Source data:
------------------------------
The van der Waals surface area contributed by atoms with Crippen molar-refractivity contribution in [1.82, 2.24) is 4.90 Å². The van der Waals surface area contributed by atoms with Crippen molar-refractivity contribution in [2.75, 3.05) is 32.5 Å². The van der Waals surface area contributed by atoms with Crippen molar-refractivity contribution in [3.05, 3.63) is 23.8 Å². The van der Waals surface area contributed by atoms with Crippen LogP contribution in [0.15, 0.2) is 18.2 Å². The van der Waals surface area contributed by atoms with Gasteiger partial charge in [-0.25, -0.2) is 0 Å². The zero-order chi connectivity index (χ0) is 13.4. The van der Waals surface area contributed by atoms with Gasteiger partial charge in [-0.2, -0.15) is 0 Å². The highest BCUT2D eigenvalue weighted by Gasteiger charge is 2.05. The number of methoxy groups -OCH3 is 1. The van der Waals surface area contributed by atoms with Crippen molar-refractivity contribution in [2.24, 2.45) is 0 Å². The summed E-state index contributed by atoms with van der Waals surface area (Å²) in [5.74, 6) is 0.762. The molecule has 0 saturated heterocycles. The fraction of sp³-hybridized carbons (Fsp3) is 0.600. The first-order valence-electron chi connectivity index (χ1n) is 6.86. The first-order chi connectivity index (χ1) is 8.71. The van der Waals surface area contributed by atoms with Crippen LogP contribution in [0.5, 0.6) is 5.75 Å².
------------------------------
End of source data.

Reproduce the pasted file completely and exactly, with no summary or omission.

The van der Waals surface area contributed by atoms with Crippen molar-refractivity contribution in [1.82, 2.24) is 4.90 Å². The van der Waals surface area contributed by atoms with Crippen molar-refractivity contribution in [2.75, 3.05) is 32.5 Å². The van der Waals surface area contributed by atoms with Crippen molar-refractivity contribution in [3.05, 3.63) is 23.8 Å². The van der Waals surface area contributed by atoms with Crippen LogP contribution in [0.15, 0.2) is 18.2 Å². The van der Waals surface area contributed by atoms with Gasteiger partial charge in [-0.25, -0.2) is 0 Å². The zero-order chi connectivity index (χ0) is 13.4. The van der Waals surface area contributed by atoms with Gasteiger partial charge in [-0.2, -0.15) is 0 Å². The highest BCUT2D eigenvalue weighted by Gasteiger charge is 2.05. The number of methoxy groups -OCH3 is 1. The van der Waals surface area contributed by atoms with Crippen molar-refractivity contribution in [2.24, 2.45) is 0 Å². The summed E-state index contributed by atoms with van der Waals surface area (Å²) in [5.74, 6) is 0.762. The molecule has 0 saturated heterocycles. The fraction of sp³-hybridized carbons (Fsp3) is 0.600. The first-order valence-electron chi connectivity index (χ1n) is 6.86. The first-order chi connectivity index (χ1) is 8.71. The van der Waals surface area contributed by atoms with Crippen LogP contribution in [0.5, 0.6) is 5.75 Å².